Finance performed two reviews to address the Legislature's concerns about the number of vacant positions and recommended that 4,236 positions be eliminated or redirected. We found the methodology used by Finance in its reviews to be reasonable. Although we found some inaccuracies in information submitted by the five departments we reviewed, they had little impact on the overall conclusions reached by Finance. The five departments we visited generally followed Finance's recommendations. Although it plans to continue monitoring the status of vacant positions during the next two years, no ongoing monitoring program has been established. In addition, even though Finance and the SCO worked together to calculate a reliable, up-to-date number of vacancies as of June 30, 2001, their efforts yielded an estimate that proved to be inaccurate. Thus, a method to provide the Legislature with an up-to-date yet reliable count of vacancies statewide still does not exist.


Finance should issue an explicit policy to prohibit the use of "120" and "607" transactions to preserve vacant positions from abolishment. The SCO should issue guidance to departments on processing these transactions consistent with the policy issued by Finance. Further, the SCO should periodically provide to Finance reports of such transactions. Finance should analyze the reports to identify potential misuses of the transactions and follow up with departments as appropriate. Departments should discontinue their practice of using "120" and "607" transactions to circumvent the abolishment of vacant positions.

In conjunction with the SCO, Finance should continue with its current plans to examine the costs associated with modifying the SCO's position control system to track vacancies across fiscal years. If Finance determines that the necessary system changes are feasible, it should seek to amend Government Code, Section 12439, to require that the six consecutive monthly pay periods for which a position is vacant before abolishment be considered without regard to fiscal year.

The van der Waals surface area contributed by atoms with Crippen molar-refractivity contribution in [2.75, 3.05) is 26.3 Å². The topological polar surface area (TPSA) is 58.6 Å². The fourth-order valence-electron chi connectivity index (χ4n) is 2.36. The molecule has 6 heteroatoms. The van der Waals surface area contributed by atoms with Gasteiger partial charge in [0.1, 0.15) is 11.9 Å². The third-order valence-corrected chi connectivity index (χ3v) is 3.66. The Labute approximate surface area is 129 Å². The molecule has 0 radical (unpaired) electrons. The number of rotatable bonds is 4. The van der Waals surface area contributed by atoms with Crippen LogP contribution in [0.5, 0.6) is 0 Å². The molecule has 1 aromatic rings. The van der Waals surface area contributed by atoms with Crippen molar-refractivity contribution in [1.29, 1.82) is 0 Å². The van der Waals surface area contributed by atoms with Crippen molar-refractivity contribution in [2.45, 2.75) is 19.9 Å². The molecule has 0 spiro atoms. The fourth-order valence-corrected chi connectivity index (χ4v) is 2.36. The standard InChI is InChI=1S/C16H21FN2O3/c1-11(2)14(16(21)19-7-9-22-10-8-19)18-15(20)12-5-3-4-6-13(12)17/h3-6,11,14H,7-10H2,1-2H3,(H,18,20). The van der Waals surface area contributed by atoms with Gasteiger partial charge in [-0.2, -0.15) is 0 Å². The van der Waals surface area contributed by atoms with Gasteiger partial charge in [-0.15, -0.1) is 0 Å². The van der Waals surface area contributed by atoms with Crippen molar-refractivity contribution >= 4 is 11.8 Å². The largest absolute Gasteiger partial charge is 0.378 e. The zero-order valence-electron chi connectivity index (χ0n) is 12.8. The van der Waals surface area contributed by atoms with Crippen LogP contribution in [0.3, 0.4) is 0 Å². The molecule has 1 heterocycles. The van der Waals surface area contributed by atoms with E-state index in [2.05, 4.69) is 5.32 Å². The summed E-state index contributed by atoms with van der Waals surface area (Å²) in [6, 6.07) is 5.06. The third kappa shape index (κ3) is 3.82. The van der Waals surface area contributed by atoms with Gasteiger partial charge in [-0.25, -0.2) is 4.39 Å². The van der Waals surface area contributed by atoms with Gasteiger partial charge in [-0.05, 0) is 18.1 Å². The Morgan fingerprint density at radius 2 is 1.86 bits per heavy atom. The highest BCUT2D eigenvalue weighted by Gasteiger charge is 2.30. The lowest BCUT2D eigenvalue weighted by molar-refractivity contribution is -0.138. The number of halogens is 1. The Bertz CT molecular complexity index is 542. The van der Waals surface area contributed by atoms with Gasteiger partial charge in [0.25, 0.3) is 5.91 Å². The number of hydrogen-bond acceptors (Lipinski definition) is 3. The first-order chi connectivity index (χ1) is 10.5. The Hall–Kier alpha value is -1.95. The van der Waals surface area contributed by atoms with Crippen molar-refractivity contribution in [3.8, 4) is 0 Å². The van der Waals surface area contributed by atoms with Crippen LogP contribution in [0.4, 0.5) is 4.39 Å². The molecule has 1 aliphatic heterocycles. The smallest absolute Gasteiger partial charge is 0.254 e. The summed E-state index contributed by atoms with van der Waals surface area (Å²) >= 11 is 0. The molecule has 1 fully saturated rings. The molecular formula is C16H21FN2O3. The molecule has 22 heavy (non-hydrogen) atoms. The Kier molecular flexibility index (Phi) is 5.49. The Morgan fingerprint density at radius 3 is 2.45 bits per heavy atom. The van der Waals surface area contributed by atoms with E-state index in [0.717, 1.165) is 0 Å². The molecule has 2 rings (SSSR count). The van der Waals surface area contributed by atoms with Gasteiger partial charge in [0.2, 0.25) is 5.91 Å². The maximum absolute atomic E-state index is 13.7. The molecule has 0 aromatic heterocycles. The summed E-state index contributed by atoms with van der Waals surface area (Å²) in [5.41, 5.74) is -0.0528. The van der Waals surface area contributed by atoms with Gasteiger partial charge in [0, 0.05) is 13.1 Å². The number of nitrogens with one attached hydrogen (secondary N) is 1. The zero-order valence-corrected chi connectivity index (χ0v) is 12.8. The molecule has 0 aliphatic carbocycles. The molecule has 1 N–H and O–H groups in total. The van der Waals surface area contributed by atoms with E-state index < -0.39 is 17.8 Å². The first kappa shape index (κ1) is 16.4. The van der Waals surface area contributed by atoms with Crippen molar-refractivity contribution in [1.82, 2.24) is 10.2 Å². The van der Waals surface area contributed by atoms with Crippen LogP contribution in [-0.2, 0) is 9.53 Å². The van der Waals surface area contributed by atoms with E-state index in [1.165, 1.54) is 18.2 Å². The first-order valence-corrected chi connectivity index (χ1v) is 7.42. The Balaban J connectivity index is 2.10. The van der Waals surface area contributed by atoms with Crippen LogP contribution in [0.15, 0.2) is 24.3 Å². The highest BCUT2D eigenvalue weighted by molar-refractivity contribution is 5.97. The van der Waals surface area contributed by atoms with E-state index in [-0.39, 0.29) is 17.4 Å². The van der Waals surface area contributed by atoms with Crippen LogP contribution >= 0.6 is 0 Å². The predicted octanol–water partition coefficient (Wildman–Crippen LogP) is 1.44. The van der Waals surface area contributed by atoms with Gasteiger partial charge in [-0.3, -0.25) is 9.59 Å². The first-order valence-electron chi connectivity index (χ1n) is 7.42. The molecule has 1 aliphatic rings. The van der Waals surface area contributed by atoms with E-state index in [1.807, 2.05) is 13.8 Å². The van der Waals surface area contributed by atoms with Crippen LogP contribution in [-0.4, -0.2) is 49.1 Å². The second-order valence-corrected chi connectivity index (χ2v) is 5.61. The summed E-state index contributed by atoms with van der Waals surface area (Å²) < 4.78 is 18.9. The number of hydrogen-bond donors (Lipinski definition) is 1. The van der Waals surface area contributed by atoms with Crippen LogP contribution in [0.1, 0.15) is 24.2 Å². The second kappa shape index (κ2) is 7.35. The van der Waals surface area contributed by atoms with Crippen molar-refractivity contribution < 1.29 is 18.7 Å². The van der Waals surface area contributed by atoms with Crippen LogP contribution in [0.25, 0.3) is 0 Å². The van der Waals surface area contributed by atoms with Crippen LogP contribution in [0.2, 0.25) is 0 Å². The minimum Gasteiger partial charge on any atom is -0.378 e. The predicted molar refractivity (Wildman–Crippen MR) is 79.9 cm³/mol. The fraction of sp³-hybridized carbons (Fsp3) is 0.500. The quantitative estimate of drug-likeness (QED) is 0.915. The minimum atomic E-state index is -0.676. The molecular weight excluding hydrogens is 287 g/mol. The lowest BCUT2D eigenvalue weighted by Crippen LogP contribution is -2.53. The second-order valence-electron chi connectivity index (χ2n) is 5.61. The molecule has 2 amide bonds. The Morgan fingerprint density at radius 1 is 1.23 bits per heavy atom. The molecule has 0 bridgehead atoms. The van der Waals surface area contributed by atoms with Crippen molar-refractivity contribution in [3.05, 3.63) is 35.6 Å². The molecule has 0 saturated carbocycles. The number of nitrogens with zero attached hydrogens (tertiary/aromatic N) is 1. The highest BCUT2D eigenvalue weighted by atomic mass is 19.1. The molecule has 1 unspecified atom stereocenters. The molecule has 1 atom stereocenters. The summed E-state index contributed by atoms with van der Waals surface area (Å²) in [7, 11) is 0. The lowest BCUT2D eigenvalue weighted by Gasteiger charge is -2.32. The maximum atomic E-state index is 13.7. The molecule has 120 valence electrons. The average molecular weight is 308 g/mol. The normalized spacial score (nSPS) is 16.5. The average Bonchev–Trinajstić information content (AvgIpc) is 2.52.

Finance should continue to work with departments and other oversight agencies to fully identify and address the issues that lead to positions being vacant for lengthy periods. Finance should then consider seeking statutory changes that provide it with the authority to approve the reestablishment of vacant positions in additional circumstances, including when delays in hiring and examination processes extend the time it takes to fill positions. To ensure that the State continues to monitor vacant positions and the associated funding, Finance should direct departments to track and annually report the uses of such funding. Additionally, Finance should continue to analyze the departments' vacant positions and uses of funds, recommend to what extent departments should eliminate vacant positions, and either eliminate or redirect the funding for the positions. Further, it should periodically report its findings to the Legislature to ensure that the information is available for informed decision making.

To ensure that budgets represent a true picture of how departments manage their programs, Finance should continue to assess if common uses of funds resulting from vacant positions represent unfunded costs that should be reevaluated and specifically funded.

To ensure that the State's decision makers have an accurate picture of the number of vacancies during the fiscal year, Finance and the SCO, in consultation with the Legislature, should work together on a method to calculate an up-to-date and reliable number of vacant positions statewide.


Finance, the SCO, and the five departments we visited generally concurred with our findings. However, Finance expressed concern about the consequences of prohibiting personnel transactions to preserve vacant positions in some instances. It also believes that the costs and benefits of monitoring the personnel transactions must be taken into account. In addition, the Department of Mental Health and the Water Resources Control Board expressed concerns about some of the specific information we presented in the report.